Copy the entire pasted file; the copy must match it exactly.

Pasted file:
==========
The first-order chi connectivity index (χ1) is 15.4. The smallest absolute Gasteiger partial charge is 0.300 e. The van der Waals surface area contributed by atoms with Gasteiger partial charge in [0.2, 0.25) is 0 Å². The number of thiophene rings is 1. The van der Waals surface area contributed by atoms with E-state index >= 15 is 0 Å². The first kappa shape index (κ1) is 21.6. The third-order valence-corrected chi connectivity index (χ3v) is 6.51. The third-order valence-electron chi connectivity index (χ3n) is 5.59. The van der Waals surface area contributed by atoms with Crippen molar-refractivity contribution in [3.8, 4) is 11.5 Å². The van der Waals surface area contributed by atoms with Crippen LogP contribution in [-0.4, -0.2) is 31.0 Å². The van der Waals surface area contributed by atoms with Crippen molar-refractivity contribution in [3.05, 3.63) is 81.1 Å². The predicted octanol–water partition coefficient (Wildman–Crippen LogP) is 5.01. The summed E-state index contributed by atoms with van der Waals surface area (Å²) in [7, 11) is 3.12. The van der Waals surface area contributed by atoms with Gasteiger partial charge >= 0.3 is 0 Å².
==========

The first-order chi connectivity index (χ1) is 15.4. The smallest absolute Gasteiger partial charge is 0.300 e. The van der Waals surface area contributed by atoms with Gasteiger partial charge in [0.2, 0.25) is 0 Å². The number of thiophene rings is 1. The van der Waals surface area contributed by atoms with E-state index >= 15 is 0 Å². The first kappa shape index (κ1) is 21.6. The third-order valence-corrected chi connectivity index (χ3v) is 6.51. The third-order valence-electron chi connectivity index (χ3n) is 5.59. The van der Waals surface area contributed by atoms with Crippen molar-refractivity contribution in [3.8, 4) is 11.5 Å². The van der Waals surface area contributed by atoms with Crippen LogP contribution in [-0.4, -0.2) is 31.0 Å². The van der Waals surface area contributed by atoms with Crippen molar-refractivity contribution in [3.05, 3.63) is 81.1 Å². The predicted octanol–water partition coefficient (Wildman–Crippen LogP) is 5.01. The summed E-state index contributed by atoms with van der Waals surface area (Å²) in [7, 11) is 3.12. The van der Waals surface area contributed by atoms with Gasteiger partial charge >= 0.3 is 0 Å².